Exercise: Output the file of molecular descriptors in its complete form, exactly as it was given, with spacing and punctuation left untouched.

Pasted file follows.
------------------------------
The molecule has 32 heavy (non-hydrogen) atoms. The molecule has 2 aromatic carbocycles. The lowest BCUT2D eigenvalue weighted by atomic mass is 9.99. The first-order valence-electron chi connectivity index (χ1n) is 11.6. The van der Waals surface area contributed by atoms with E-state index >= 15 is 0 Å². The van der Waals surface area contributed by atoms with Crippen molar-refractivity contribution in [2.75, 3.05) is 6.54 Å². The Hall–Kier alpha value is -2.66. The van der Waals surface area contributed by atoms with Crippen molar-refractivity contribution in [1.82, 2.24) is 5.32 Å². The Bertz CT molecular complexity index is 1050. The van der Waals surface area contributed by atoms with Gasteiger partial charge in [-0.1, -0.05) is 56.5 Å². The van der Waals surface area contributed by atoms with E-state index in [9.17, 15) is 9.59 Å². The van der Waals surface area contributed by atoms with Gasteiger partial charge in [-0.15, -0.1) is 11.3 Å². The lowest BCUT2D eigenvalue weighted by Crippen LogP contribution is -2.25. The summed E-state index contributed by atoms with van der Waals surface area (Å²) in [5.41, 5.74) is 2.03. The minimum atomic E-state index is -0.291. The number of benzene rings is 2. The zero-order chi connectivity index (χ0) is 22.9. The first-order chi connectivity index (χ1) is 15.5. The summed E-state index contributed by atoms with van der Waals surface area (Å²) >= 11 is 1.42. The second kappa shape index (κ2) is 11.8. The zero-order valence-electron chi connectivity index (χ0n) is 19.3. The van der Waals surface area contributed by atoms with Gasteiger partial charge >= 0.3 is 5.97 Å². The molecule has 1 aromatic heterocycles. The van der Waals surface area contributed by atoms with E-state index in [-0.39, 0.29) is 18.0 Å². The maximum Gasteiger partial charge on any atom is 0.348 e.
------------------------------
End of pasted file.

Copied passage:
The molecule has 32 heavy (non-hydrogen) atoms. The molecule has 2 aromatic carbocycles. The lowest BCUT2D eigenvalue weighted by atomic mass is 9.99. The first-order valence-electron chi connectivity index (χ1n) is 11.6. The van der Waals surface area contributed by atoms with E-state index >= 15 is 0 Å². The van der Waals surface area contributed by atoms with Crippen molar-refractivity contribution in [2.75, 3.05) is 6.54 Å². The Hall–Kier alpha value is -2.66. The van der Waals surface area contributed by atoms with Crippen molar-refractivity contribution in [1.82, 2.24) is 5.32 Å². The Bertz CT molecular complexity index is 1050. The van der Waals surface area contributed by atoms with Gasteiger partial charge in [-0.1, -0.05) is 56.5 Å². The van der Waals surface area contributed by atoms with E-state index in [9.17, 15) is 9.59 Å². The van der Waals surface area contributed by atoms with Gasteiger partial charge in [-0.15, -0.1) is 11.3 Å². The lowest BCUT2D eigenvalue weighted by Crippen LogP contribution is -2.25. The summed E-state index contributed by atoms with van der Waals surface area (Å²) in [5.41, 5.74) is 2.03. The minimum atomic E-state index is -0.291. The number of benzene rings is 2. The zero-order chi connectivity index (χ0) is 22.9. The first-order chi connectivity index (χ1) is 15.5. The summed E-state index contributed by atoms with van der Waals surface area (Å²) >= 11 is 1.42. The second kappa shape index (κ2) is 11.8. The zero-order valence-electron chi connectivity index (χ0n) is 19.3. The van der Waals surface area contributed by atoms with Gasteiger partial charge >= 0.3 is 5.97 Å². The molecule has 1 aromatic heterocycles. The van der Waals surface area contributed by atoms with E-state index in [-0.39, 0.29) is 18.0 Å². The maximum Gasteiger partial charge on any atom is 0.348 e.